For the Texas Longhorns offense this season, there are packaged plays -- ones that block for a running play like inside zone or draw -- and then there are packages, complementary plays from one formation that work off of each other to confuse and out-leverage defenses.
After the Iowa State game, when the Cyclones were able to dictate a large number of passes with the reaction of the read defenders on the packaged plays, the Horns have mostly abandoned those in recent weeks.
The fake handoff to the running back helps hold the linebackers inside for a split second, giving Johnson the time to out-race the linebacker who does eventually read the play, while Swaim stays wide with his blocking angle seeing the pursuit and works his way to cornerback Kevin White, where his good block in space allows Johnson to pick up another five or six yards.
It's relatively unusual for a tight end of Swaim's size to operate with the same efficiency in space against smaller players as he does against linebackers or defensive ends around the line of scrimmage. His ability to do so is part of the reason why he is an invaluable part of the 2013 offense.
On the second such play, the threat of Johnson to the edge was able to help spring running back Malcolm Brown for a significant gain:
The valuable aspect of using Swaim as a lead blocker on the end around is that the same peel motion also works on this play to allow him to block a backside defensive player, a crucial element to the play since the Horned Frogs were crashing down hard to limit the cutbacks that Horns runners had found in recent contests.
Of course, even the misdirection isn't enough on this play to gash the TCU defense -- that took three excellent blocks, as left guard Trey Hopkins rode his defender playside and both Mason Walters and Greg Daniels . Combined with Swaim's block, that's four picture-perfect efforts. This is basically a blackboard play for Texas against an excellent defense, executed exactly as it was drawn up.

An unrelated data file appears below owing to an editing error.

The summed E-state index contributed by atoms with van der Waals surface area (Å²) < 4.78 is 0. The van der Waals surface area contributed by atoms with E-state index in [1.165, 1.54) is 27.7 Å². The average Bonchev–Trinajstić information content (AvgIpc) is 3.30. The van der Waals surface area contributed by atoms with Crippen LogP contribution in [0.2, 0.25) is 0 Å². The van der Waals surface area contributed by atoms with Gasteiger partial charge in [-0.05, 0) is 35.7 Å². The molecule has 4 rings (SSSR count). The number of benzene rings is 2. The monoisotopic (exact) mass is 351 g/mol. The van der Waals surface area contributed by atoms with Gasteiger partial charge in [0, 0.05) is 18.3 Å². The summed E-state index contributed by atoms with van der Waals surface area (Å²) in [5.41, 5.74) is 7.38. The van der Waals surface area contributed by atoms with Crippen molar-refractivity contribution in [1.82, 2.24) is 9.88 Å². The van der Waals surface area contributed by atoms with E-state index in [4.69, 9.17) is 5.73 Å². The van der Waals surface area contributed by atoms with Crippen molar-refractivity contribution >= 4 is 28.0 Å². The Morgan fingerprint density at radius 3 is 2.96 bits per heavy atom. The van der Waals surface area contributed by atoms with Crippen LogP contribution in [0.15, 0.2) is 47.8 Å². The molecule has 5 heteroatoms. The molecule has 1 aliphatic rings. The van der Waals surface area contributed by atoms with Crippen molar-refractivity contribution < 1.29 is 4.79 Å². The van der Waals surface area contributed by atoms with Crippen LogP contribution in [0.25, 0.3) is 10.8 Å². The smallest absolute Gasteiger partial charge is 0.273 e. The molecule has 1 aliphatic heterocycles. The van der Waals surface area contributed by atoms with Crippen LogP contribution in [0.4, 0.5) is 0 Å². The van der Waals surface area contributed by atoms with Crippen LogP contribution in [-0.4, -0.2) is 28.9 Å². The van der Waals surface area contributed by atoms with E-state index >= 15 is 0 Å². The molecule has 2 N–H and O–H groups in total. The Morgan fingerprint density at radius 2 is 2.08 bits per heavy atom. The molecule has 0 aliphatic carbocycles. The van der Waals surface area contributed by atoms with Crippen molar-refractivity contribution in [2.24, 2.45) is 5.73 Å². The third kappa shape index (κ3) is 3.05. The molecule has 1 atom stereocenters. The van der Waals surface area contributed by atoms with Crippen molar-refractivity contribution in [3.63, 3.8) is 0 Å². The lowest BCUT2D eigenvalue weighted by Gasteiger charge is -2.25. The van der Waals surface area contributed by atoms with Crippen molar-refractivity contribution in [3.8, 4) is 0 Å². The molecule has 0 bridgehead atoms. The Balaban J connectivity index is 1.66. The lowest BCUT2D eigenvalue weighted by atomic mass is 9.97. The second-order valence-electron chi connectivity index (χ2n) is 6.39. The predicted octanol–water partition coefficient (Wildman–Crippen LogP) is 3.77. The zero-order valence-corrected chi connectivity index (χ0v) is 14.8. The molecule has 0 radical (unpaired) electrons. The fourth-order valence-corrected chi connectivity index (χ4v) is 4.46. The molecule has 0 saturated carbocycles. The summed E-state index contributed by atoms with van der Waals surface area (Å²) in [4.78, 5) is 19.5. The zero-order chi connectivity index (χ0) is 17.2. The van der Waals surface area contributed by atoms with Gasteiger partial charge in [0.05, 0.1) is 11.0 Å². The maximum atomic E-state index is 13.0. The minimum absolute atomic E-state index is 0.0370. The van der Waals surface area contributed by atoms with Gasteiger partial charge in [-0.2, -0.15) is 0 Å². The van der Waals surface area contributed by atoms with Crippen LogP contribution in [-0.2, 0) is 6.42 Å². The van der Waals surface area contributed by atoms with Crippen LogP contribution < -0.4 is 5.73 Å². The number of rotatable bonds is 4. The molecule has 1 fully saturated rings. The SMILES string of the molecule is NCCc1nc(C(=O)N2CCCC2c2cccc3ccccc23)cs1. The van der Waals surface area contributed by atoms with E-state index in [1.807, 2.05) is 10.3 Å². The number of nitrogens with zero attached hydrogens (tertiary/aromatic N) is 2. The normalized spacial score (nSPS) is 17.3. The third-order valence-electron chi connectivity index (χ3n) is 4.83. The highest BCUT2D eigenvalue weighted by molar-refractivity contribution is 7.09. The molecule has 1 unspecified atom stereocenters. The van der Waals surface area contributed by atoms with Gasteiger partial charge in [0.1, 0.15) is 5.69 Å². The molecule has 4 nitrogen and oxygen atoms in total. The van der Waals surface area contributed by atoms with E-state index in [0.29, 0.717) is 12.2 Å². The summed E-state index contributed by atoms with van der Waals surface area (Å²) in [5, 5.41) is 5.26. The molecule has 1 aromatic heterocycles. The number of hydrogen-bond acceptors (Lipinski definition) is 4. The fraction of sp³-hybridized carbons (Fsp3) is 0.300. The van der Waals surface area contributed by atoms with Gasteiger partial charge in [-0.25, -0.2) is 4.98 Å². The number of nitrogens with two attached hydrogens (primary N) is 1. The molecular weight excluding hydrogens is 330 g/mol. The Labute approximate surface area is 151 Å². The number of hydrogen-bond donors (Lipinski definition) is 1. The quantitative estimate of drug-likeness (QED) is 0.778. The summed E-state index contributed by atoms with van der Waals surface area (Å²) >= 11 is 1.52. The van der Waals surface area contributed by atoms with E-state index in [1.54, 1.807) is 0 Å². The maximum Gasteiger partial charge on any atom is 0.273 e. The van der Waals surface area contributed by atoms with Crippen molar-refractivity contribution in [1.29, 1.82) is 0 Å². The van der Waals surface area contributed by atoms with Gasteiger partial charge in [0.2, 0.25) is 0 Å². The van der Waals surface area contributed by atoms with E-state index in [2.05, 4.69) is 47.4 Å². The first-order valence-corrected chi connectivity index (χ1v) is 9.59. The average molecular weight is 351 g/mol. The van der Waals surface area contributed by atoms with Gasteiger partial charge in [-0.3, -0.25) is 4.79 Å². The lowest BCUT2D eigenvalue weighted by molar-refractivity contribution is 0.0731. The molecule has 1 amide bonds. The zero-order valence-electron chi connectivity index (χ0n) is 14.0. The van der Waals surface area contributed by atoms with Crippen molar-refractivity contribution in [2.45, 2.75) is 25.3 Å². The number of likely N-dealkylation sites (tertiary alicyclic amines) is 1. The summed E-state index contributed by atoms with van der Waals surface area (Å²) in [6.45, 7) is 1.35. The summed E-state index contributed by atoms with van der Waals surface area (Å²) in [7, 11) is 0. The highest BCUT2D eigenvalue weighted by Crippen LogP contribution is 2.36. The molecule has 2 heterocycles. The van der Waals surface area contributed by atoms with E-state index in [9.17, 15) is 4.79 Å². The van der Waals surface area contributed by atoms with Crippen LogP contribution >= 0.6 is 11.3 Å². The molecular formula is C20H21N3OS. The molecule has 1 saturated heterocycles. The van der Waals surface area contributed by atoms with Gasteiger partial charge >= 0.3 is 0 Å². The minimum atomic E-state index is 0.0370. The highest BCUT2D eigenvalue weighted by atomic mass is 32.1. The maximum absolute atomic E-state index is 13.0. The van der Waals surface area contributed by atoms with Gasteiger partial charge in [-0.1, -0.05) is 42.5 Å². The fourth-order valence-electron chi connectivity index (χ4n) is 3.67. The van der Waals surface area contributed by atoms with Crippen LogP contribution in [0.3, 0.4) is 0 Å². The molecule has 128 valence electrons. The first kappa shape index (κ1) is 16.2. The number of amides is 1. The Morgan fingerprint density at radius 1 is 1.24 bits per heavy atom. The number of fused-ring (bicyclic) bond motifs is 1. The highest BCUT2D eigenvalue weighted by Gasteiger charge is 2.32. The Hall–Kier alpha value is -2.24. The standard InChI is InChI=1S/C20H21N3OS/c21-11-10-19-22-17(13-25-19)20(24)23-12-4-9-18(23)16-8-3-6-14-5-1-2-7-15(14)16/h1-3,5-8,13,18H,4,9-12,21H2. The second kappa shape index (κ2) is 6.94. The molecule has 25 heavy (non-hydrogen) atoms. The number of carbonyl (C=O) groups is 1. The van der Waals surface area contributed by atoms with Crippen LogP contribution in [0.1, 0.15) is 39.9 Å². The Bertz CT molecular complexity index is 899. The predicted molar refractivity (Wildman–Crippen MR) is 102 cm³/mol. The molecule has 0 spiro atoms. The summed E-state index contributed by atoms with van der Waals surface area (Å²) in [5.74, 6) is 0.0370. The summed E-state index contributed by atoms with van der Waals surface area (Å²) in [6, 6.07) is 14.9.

As much as offensive coordinators can come up with excellent schemes and complementary plays that put their players in positions to succeed, there's no substitute for effort and execution.
The emphasis on the running game means that the Horns have to do something to keep defenses somewhat honesty and using the threat of Johnson on the end around with a lead blocker is an excellent way to do that.
Now play caller Major Applewhite just has to find more ways to get Johnson involved in the passing game. The impediment there is probably Johnson's relative rawness compared to someone like Marcus Johnson, who has surged in recent weeks with his strong performances against Kansas State, Oklahoma, and TCU.
Throw in the fact that Marcus Johnson has a strong rapport with Case McCoy from their time working together last season as back ups and it becomes even more clear why Daje Johnson hasn't been targeted as a wide receiver.
But there are probably some more plays that play caller Major Applewhite can package together with this formation, including a screen pass to Johnson that utilizes Swaim and Daniels as blockers.
Whatever other plays Applewhite has packaged with the end around and inside zone, those two plays by themselves should continue to be an effective part of the Longhorns arsenal offensively.